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United States Department of Agriculture

Agricultural Research Service


item Hoffman, Melinda
item Buhler, Douglas - Doug
item Owen, Micheal

Submitted to: North Central Weed Science Society US Proceedings
Publication Type: Proceedings
Publication Acceptance Date: 12/12/1996
Publication Date: N/A
Citation: N/A

Interpretive Summary:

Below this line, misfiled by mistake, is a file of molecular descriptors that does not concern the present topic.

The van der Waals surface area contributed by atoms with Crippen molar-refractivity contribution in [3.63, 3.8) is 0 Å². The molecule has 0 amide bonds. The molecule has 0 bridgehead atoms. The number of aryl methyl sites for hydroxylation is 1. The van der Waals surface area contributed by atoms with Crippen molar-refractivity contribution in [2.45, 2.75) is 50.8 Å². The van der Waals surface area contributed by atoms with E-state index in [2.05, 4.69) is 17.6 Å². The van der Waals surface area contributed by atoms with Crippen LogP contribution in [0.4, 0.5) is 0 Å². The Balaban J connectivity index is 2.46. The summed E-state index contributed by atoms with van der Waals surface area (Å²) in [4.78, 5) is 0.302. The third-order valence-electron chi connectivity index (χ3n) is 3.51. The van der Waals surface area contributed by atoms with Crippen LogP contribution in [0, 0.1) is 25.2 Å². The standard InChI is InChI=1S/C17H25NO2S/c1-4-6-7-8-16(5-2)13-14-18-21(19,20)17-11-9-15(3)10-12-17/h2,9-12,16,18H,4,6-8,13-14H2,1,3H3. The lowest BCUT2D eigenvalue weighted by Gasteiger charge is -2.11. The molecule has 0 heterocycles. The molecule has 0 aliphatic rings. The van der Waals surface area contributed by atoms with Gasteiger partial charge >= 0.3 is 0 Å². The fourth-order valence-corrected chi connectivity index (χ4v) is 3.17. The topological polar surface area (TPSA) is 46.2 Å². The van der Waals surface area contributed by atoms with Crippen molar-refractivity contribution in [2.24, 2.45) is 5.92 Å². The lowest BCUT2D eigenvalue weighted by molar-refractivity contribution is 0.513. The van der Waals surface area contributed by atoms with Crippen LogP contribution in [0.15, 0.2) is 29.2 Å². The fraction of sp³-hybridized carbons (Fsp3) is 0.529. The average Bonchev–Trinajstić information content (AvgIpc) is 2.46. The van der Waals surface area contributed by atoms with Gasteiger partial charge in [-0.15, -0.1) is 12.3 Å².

Technical Abstract: Seedling growth of domesticated and weedy Sorghum species germinated in a range of N concentrations in the laboratory was compared. Treatments consisted of KNO3 solutions containing 0, 10, 30, 50, 300, or 3,000 ppm N. Separate experiments were conducted for cultivated S. bicolor, wild type S. bicolor (shattercane), and S. halepense (johnsongrass). N at 3,000 ppm slowed germination of all three taxa. In both annual species, root weight was reduced by N at concentrations greater than 30 ppm but 3,000 ppm N was necessary to inhibit root growth of the perennial species. Trial by treatment interactions were significant so the effects of N on shoot growth varied with trial. Shoot weight of cultivated S. bicolor was reduced by 3,000 ppm N or by 300 ppm or greater N depending on trial. Depending on trial, shoot weight of wild type S. bicolor was increased by 10, 30, and/or 50 ppm N compared to 300 and 3,000 ppm N and lower concentrations of N also increased shoot growth compared to 0 N. S. halepense shoot weight was increased by 300 ppm N in one trial and by 30, 50, and 300 ppm N in another. Dry combustion methods were used to measure N in root and shoot tissues and N use efficiency (NUE) was calculated as the ratio of total dry matter per unit of N contained in the dry matter. Compared to lower concentrations of N, 300 ppm N reduced NUE in roots of both S. bicolor species. This was likely due to decreased dry weight. A similar effect occurred in shoots of cultivated S. bicolor. The response of shoots grown under these controlled conditions to N varied with time, although general trends were similar. Based on these results, it is likely that above-ground growth of these Sorghum taxa in nature would respond to N in an unpredictable manner .

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